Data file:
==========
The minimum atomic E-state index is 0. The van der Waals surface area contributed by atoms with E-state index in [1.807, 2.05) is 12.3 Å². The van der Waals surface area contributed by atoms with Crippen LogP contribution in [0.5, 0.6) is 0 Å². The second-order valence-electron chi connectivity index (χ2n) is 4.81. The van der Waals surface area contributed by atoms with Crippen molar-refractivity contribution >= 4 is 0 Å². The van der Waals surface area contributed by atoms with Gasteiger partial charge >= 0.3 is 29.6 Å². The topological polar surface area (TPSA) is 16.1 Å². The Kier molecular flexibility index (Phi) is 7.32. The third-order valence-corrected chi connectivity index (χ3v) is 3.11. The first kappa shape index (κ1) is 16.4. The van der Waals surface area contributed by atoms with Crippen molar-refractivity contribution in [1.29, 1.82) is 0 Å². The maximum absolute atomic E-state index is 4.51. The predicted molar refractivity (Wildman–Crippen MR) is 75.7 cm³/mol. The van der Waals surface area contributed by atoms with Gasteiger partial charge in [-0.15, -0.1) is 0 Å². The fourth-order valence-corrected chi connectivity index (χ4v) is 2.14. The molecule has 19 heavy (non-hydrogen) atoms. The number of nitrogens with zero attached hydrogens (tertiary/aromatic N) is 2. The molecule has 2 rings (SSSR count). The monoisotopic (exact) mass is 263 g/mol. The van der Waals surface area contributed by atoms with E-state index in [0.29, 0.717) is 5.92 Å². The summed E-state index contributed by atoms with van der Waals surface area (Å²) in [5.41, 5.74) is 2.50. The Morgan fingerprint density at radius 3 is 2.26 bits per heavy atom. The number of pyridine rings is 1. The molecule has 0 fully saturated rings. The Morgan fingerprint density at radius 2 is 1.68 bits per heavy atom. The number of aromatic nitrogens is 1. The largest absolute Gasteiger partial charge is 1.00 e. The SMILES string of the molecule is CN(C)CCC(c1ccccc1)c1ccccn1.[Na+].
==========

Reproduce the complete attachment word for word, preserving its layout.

The minimum atomic E-state index is 0. The van der Waals surface area contributed by atoms with E-state index in [1.807, 2.05) is 12.3 Å². The van der Waals surface area contributed by atoms with Crippen LogP contribution in [0.5, 0.6) is 0 Å². The second-order valence-electron chi connectivity index (χ2n) is 4.81. The van der Waals surface area contributed by atoms with Crippen molar-refractivity contribution >= 4 is 0 Å². The van der Waals surface area contributed by atoms with Gasteiger partial charge >= 0.3 is 29.6 Å². The topological polar surface area (TPSA) is 16.1 Å². The Kier molecular flexibility index (Phi) is 7.32. The third-order valence-corrected chi connectivity index (χ3v) is 3.11. The first kappa shape index (κ1) is 16.4. The van der Waals surface area contributed by atoms with Crippen molar-refractivity contribution in [1.29, 1.82) is 0 Å². The maximum absolute atomic E-state index is 4.51. The predicted molar refractivity (Wildman–Crippen MR) is 75.7 cm³/mol. The van der Waals surface area contributed by atoms with Gasteiger partial charge in [-0.15, -0.1) is 0 Å². The fourth-order valence-corrected chi connectivity index (χ4v) is 2.14. The molecule has 19 heavy (non-hydrogen) atoms. The number of nitrogens with zero attached hydrogens (tertiary/aromatic N) is 2. The molecule has 2 rings (SSSR count). The monoisotopic (exact) mass is 263 g/mol. The van der Waals surface area contributed by atoms with E-state index in [0.29, 0.717) is 5.92 Å². The summed E-state index contributed by atoms with van der Waals surface area (Å²) in [5.41, 5.74) is 2.50. The Morgan fingerprint density at radius 3 is 2.26 bits per heavy atom. The number of pyridine rings is 1. The molecule has 0 fully saturated rings. The Morgan fingerprint density at radius 2 is 1.68 bits per heavy atom. The number of aromatic nitrogens is 1. The largest absolute Gasteiger partial charge is 1.00 e. The SMILES string of the molecule is CN(C)CCC(c1ccccc1)c1ccccn1.[Na+].